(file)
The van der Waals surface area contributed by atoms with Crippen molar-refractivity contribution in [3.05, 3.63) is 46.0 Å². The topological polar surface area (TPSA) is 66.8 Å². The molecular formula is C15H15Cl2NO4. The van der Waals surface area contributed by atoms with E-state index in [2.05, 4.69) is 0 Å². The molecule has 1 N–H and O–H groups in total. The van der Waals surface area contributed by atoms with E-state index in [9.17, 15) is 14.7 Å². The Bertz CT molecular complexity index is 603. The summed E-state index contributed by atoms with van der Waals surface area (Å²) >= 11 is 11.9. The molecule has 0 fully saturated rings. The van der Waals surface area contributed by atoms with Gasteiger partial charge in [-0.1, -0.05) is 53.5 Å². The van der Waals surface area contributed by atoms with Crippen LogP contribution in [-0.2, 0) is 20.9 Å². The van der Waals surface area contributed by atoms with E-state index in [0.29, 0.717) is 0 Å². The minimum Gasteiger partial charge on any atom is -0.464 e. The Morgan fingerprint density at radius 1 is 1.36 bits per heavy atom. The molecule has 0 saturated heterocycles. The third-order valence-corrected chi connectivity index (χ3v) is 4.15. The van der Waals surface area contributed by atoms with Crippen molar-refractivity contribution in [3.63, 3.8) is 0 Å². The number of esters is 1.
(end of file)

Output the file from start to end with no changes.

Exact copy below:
The van der Waals surface area contributed by atoms with Crippen molar-refractivity contribution in [3.05, 3.63) is 46.0 Å². The topological polar surface area (TPSA) is 66.8 Å². The molecular formula is C15H15Cl2NO4. The van der Waals surface area contributed by atoms with E-state index in [2.05, 4.69) is 0 Å². The molecule has 1 N–H and O–H groups in total. The van der Waals surface area contributed by atoms with E-state index in [9.17, 15) is 14.7 Å². The Bertz CT molecular complexity index is 603. The summed E-state index contributed by atoms with van der Waals surface area (Å²) >= 11 is 11.9. The molecule has 0 fully saturated rings. The van der Waals surface area contributed by atoms with Gasteiger partial charge in [-0.1, -0.05) is 53.5 Å². The van der Waals surface area contributed by atoms with Crippen LogP contribution in [-0.2, 0) is 20.9 Å². The van der Waals surface area contributed by atoms with E-state index in [0.29, 0.717) is 0 Å². The minimum Gasteiger partial charge on any atom is -0.464 e. The Morgan fingerprint density at radius 1 is 1.36 bits per heavy atom. The molecule has 0 saturated heterocycles. The third-order valence-corrected chi connectivity index (χ3v) is 4.15. The van der Waals surface area contributed by atoms with Crippen molar-refractivity contribution in [3.63, 3.8) is 0 Å². The number of esters is 1.